Monday, July 5, 2010

After the fall....

John Harlin III comes from a lineage of adventurers. His father, John Harlin II, was a legendary climber who fell to his death climbing the north face of the Eiger which is taller and harder than anything on Everest. John eventually was able to complete the climb that killed his father and fulfill a life-long dream.

In the summer of 2010 John made a plan to bike, paddle and climb about 1900 kilometers around the border of Switzerland. However while climbing the Aiguilles Rouge du Mont Dolent, John had a fall and broke both feet. Reflecting on the events leading to his fall, he said, "...Sometimes you get a bit full of yourself and think that you can control things that can't be controlled, or maybe you feel clever enough that you'll solve every problem whatever the mountain of life might throw your way. ...and so far I've always managed to keep it together despite knowing that any time a piece of the mountain might collapse out from under me.

The problem with such success is that it makes you ever more full of yourself. So when we reached the col and looked at the Swiss side of the Grand Gendarme and saw its hideous loose mess of rock blocks held together by rapidly melting snow, the proper reaction would have been to turn tail and retreat."

Unfortunately among the loose and treacherous rocks, one did not hold John. Afterward he said, "You might think that after 54 years of navigating life in and out of the mountains, I'd have a pretty good idea of what I'm getting myself into. But mountains, like life, often throw up surprises. They catch you off guard, knock you down, lift you up."

How often do we get overconfident and ignore signs that we need to back off or change our plans? Even though John was careful, when his hands finally touched a big loose block, he barely gave it a thought because he just climbed over a hundred rocks that were much worse. Even things that are familiar can change. We can be careful but ultimately we do not have total control over what happens. Sometimes we can prevent accidents or misfortune by listening to the warning signs but not always.

How do we respond to the lessons learned when things do not go as planned or something painful or tragic happens? John was lucky to have survived this 20 meter fall when his climbing rope caught on a sliver of rock and held. Instead of getting angry, he said, "Right now I feel an incredible lift, a fresh enthusiasm for living, a joy that swells and embraces the world and the future. ....I have to thank that block of rock for pulling out like it did. My hubris had been building from too much success. Terrain like that can never be made safe."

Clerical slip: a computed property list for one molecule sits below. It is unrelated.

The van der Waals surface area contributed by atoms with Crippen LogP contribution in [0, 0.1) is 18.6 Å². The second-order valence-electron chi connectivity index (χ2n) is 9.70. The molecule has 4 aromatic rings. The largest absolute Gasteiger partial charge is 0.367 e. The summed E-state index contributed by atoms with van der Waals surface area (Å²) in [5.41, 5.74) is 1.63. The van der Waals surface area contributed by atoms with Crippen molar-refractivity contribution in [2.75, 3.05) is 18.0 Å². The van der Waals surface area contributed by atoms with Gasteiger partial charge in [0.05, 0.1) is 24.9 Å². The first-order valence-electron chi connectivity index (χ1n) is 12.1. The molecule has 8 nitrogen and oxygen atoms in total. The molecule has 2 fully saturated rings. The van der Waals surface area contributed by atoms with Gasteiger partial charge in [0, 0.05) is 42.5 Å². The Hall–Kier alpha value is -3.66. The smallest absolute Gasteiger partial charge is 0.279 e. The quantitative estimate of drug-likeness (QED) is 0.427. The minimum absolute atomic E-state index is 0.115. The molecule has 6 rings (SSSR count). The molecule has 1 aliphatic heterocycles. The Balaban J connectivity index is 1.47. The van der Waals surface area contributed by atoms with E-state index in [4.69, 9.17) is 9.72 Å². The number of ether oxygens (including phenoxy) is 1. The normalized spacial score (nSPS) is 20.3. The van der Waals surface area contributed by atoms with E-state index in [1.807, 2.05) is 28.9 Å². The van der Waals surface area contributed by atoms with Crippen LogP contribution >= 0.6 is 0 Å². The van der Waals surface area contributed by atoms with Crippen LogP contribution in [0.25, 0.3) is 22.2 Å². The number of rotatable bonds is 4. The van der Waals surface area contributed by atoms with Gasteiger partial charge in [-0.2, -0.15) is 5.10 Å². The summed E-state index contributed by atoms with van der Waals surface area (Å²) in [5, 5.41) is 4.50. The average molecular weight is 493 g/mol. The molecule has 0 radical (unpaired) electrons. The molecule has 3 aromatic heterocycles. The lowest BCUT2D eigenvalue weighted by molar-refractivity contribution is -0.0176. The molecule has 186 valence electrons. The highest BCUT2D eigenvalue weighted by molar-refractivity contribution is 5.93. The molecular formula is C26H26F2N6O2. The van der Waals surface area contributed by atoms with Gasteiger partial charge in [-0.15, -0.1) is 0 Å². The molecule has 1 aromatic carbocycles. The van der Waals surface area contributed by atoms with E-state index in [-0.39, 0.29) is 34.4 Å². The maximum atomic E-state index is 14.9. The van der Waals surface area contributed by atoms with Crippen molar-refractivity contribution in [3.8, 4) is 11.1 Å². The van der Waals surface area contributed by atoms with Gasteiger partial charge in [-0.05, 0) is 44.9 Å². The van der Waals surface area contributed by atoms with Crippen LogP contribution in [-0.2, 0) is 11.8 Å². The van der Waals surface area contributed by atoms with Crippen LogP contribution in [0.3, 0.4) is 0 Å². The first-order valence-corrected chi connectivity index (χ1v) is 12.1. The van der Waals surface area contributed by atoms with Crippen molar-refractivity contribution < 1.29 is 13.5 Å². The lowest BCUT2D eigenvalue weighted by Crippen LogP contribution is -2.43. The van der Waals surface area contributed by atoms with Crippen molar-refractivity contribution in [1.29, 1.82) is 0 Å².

Life tests us, but our response can bring us a deeper appreciation for life and the gifts we do have. Tough times can be an opportunity for growth. Lessons are not always easy. This is not to say that we should not take risks, but we will have to deal with the consequences. Every day we are still alive is an opportunity to learn and grow.

How does yoga test us? Our ego can get us into trouble when we do not listen to our body. If we are injured or not ready for a difficult pose, we need to respect what our body is telling us. When we open to grace and remember the bigger picture, it is easier to let go of our ego. When we realize there are things beyond our control, we can be gentler with ourselves. Even as we open to grace, we need to remember our individuality and responsibility. Our breath can bring us into balance. It connects us the the life force that moves within us and around us.

Sometimes we may get injured when we test our edge or lose our focus. What can we learn from that? We pulse back and forth between awareness and carelessness. Life is in balance when we see its infinite possibilities and take responsibility for our actions. Letting go of the idea that we can control everything allows us to see the beauty of being alive even in the challenges that inevitably come our way.

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